Remembering Yugoslavia explores the memory of a country that no longer exists.

How do people of the former Yugoslav republics remember and imagine their former homeland? In what ways does Yugoslavia remain present or is evoked in the region? How does popular memory differ from official discourses? What is Yugonostalgia?


  • Josip Broz Tito
  • Physical environment, including architecture (buildings, parks), memorials and monuments (spomenici), plaques, gravestones, infrastructure (roads, train lines), place names
  • Museums, galleries, exhibitions
  • Books, including school textbooks, history books, memoirs, fiction
  • Traditional media, including newspaper, radio, television
  • Internet websites and social media
  • Art, including pop culture, comic strips, television series, films, music, posters
  • Objects, artifacts, and ephemera, including electronics, toys, cars, foods/drinks, appliances, furniture, clothes, postcards, stamps, coins/banknotes, photo albums
  • Yugonostalgia in all its manifestations
  • Individual / personal memories and recollections, oral histories


  • The website RememberingYugoslavia.com is an online note- and scrap-book for the project, including research notes, links, contemplations, travelogues, and anything else that relates.
  • The podcast features a range of stories and interviews tackling a variety of topics two to three times a month.
  • The book (upcoming) Remembering Yugoslavia: A Journey Through the Memory of a Disappeared Country is an account of my travels along the routes of the 1984 Sarajevo Olympics torch. Early draft fragments are on this website, on the podcast, and on Instagram.
  • The Instagram account features photos from my travels that relate to the former Yugoslavia.
  • The newsletter is a weekly missive from my personal desk, including musings, podcast notifications, photos, tweets, travel stories, quotes, project updates, news from the region, books and music and films, and much much more.
  • The bibliography gathers sources and resources for the project.


Remembering Yugoslavia is a project of Peter Korchnak.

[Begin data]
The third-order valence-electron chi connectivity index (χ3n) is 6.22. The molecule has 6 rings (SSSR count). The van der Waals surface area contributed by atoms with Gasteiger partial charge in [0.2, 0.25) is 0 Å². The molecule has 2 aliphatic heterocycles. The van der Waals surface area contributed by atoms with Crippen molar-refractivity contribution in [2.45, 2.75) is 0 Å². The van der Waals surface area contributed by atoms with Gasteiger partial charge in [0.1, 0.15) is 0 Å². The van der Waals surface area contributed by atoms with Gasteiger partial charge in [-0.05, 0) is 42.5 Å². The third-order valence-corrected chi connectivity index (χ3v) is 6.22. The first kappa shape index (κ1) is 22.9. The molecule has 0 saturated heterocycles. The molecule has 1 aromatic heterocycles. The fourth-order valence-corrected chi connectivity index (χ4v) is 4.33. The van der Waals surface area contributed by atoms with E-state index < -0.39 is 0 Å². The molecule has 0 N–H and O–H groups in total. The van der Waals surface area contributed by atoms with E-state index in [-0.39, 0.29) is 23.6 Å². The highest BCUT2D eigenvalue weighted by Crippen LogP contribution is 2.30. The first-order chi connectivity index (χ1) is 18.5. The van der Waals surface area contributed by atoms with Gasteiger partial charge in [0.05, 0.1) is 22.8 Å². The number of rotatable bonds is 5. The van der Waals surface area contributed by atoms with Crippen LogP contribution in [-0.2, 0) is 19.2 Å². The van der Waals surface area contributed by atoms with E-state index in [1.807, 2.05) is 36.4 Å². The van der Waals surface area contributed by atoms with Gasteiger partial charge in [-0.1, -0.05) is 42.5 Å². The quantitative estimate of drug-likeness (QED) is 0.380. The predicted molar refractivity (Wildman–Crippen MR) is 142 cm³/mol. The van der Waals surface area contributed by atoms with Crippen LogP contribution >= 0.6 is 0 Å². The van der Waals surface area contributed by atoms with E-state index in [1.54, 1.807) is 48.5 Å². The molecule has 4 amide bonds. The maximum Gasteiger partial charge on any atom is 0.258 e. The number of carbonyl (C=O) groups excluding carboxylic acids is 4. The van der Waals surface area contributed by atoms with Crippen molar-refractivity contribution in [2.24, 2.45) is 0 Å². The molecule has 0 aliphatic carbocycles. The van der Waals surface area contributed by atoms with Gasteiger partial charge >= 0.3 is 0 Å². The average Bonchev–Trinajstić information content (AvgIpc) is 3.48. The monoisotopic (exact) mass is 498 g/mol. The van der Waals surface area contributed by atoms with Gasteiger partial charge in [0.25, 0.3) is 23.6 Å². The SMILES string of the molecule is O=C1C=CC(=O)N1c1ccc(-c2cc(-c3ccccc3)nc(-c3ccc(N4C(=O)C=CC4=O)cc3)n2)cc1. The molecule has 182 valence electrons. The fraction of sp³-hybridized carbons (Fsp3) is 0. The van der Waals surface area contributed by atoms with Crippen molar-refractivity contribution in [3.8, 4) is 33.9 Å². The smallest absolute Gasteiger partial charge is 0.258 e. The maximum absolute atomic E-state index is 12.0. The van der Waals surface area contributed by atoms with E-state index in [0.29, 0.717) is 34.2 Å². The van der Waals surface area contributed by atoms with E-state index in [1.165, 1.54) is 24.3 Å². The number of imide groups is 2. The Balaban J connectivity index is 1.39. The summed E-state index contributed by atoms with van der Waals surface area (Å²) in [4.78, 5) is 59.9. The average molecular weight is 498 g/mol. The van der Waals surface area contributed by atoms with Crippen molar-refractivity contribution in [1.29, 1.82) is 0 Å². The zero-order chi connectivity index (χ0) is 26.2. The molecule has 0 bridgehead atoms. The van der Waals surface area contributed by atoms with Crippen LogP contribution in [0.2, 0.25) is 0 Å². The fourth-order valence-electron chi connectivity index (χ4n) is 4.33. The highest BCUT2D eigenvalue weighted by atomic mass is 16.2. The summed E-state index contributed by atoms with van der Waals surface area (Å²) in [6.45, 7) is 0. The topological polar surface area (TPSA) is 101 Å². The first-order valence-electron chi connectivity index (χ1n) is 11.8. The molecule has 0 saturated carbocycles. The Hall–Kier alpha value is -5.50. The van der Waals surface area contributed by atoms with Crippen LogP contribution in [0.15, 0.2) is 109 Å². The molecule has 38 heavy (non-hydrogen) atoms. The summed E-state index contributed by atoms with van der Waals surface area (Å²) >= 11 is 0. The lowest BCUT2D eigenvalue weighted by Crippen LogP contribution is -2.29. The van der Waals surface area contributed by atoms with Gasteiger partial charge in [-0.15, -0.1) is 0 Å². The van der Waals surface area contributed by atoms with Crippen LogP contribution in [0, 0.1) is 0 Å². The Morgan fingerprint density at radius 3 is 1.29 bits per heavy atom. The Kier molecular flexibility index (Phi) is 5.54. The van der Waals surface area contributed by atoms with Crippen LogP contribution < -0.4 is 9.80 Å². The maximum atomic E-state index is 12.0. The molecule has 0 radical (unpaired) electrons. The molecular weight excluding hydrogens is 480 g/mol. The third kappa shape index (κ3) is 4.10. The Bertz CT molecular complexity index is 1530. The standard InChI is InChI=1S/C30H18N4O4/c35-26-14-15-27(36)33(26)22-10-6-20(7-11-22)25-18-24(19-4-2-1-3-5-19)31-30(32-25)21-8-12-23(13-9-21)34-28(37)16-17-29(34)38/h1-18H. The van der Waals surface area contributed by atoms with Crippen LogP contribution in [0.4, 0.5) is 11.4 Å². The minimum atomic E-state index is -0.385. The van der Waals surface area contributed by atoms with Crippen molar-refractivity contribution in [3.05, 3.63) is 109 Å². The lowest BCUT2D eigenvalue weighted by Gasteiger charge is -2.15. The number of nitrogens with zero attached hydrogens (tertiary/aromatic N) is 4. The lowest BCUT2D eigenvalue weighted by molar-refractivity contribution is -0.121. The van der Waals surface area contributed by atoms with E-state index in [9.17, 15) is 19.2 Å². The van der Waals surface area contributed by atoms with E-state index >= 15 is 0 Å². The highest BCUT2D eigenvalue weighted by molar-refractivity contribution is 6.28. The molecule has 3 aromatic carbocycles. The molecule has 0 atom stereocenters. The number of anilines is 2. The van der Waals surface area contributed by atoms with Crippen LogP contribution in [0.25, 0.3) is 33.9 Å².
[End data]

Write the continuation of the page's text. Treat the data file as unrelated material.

I was born in a country that no longer exists (Czechoslovakia) and explore the memory of another (Yugoslavia). Peter Korchnak

I’m a writer.

  • My nonfiction travel writing has appeared in Narratively, Cargo LiteraryTablet MagazineTýždeň, and Oregon Quarterly (winner of 2014 NW Perspectives Essay Contest) as well as a number of travel blogs.
  • As a freelancer, I have also written for Oregon Jewish Life, Oregon Beer Growler, and The Portland Bee.
  • My books include The Collapse of Federations: Elite Political Mobilization in the Dissolutions of Yugoslavia and Czechoslovakia and Guerrilla Yardwork: The First-Time Home Owner’s Handbook; he also created and co-edited the collaborative volume The Portland Bottom Line: Practices for Your Small Business from America’s Hotbed of Sustainability.
  • I headquarter in Astoria, Oregon and online at PeterKorchnak.com.

Related past publications include:

  • “Roses of Sarajevo,” Compass Cultura, Issue #5, 12/15/2014 [original website / pdf of original website / pdf of current website]
  • “Tváre Belehradu” (Slovak original) [ “The Faces of Belgrade” (English translation, with new title “Belgrade’s Great Erasure,”) ], Týždeň, 45/2013, 11/4/2013 [jpg]
  • “Len futbal tu spája” (Slovak original) [ “Only Football Connects People Here” (English translation, with new title “Sarajevo Roses and the Temples of Bosnian Soul,”) ], Týždeň, 39/2013, September 23, 2013 [jpg]
  • Review of Michael E. Brown (ed.), The International Dimensions of Internal Conflict, Cambridge, MA: MIT Press, 1996, in: Southeast European Politics, Vol. V, No. 1, June 2004, pp. 103-105 [pdf – p. 10]
  • “Images of Yugoslavia: Past and Present,”The Global Review of Ethnopolitics, Vol. 3, no. 3-4, March/June 2004, pp. 82-87 [pdf ]
  • Review of Jasna Dragović-Soso, “Saviours of the Nation”: Serbia’s Intellectual Opposition and the Revival of Nationalism, London: Hurst & Company, 2002, and Ivan Čolović, The Politics of Symbol in Serbia: Essays in Political Anthropology, translated from the Serbian by Celia Hawkesworth, London: Hurst & Company, London, 2002, in: The Global Review of Ethnopolitics, Vol. 3, no. 2, January 2004, pp. 95-97 [pdf – p. 7]